The Numero Group catalog has essentially catapulted a whole cast of forgotten artists into cult stardom. Each label tends to feature at least one singer or group with the potential for national success. The Outskirts of Deep City unveiled the hip-to-it girl group The Rollers, whose Jackson 5 sing-alongs brim with youthful energy. The collection from Columbus, Ohio's Prix label featured the absolutely devastating voice of Eddie Ray. And its neighboring label Capsoul was home to Johnson, Hawkins, Tatum & Durr whose cross melodies sound innovative even today. Numero Group devotees often talk about these standout artists in the same breath as soul's most famous. There is no clear-cut artist from Tragar to add to this list, and whether that deems it less attractive than other Numero releases is up to you.

It's hard to pinpoint the overarching sound of the Tragar label. By dabbling in soft ballads, instrumental funk, and grimy soul, it's clear that Jesse Jones wasn't sure either of Tragar's desired sound. He worked with what he had. He tried different styles and angles, and that creativity is in full display on this two-disc set. The Tragar and Note Labels continue Numero Group's unbelievable output and the fantastic Eccentric Soul series. It may not be the most memorable of the label's reissues, but it isn't far behind the best.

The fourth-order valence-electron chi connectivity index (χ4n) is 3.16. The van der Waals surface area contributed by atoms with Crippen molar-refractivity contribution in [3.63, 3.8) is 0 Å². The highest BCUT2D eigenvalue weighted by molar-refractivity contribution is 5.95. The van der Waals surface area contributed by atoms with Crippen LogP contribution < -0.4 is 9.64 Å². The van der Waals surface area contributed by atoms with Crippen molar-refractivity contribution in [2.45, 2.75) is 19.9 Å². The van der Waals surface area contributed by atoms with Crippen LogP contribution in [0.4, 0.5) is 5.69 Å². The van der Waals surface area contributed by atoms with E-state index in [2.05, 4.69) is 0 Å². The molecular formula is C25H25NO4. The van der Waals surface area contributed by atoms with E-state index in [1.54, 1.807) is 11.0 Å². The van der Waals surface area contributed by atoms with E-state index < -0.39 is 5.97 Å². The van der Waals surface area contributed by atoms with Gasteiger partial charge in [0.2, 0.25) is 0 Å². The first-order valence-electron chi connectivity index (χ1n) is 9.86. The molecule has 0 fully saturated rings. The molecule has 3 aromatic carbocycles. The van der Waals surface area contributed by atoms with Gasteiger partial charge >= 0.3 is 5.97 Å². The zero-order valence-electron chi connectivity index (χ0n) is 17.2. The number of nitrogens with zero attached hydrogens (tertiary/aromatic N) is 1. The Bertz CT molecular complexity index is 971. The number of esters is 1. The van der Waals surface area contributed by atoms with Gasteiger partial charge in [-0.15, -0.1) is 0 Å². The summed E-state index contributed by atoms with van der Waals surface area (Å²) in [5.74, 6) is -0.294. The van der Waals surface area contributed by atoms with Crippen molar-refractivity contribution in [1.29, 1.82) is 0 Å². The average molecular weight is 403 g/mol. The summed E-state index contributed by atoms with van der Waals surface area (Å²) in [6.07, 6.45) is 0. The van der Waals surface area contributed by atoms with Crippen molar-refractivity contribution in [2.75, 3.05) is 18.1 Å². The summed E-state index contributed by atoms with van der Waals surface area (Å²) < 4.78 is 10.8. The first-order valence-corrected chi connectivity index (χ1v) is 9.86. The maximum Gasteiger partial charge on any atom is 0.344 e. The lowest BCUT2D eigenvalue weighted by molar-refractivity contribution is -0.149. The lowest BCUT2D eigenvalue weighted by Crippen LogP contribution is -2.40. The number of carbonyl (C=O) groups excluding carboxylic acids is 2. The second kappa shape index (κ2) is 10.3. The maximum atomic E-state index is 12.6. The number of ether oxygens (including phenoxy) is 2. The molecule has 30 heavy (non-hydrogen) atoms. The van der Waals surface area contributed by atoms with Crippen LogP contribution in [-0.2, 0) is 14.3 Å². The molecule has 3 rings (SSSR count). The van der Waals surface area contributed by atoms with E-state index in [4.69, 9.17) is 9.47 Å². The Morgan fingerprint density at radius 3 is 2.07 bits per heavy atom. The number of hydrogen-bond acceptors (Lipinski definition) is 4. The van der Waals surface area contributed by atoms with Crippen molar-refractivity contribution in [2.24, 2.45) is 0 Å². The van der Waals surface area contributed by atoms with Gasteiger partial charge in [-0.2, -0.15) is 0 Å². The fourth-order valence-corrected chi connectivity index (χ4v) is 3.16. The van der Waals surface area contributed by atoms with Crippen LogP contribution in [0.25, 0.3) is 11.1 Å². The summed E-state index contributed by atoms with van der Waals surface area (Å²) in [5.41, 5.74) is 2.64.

The Numero Group website has song samples for this and other releases.

  • I think the prix and deep city labels are the best. The cult cargo Belize comp is also great. Look forward to picking up the new one.

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  • I made my purchase. Great article. Gabriel, have you uncovered any obscure labels for less known reggae or Texas rockabilly?

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  • I think we all need more rockabilly in our lives. As far as reggae goes, what kind are we talking about? You looking for some rub-a-dub, straight dub, melody friendly Delroy Wilson style stuff? The most recent thing I checked out was this Summer Records Anthology via Light in the Attic. They put out some cool things. Truth is, I'm content to just play Queen Majesty over and over again and sit in a rocking chair drinking gin fizzes all day.

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  • I guess the kind of reggae that even Joe Strummer, who had impeccable taste, didn't ferret out. It might be a pretty mined area; I've got a bunch of collections, but you seem to find the real diamonds in the rough.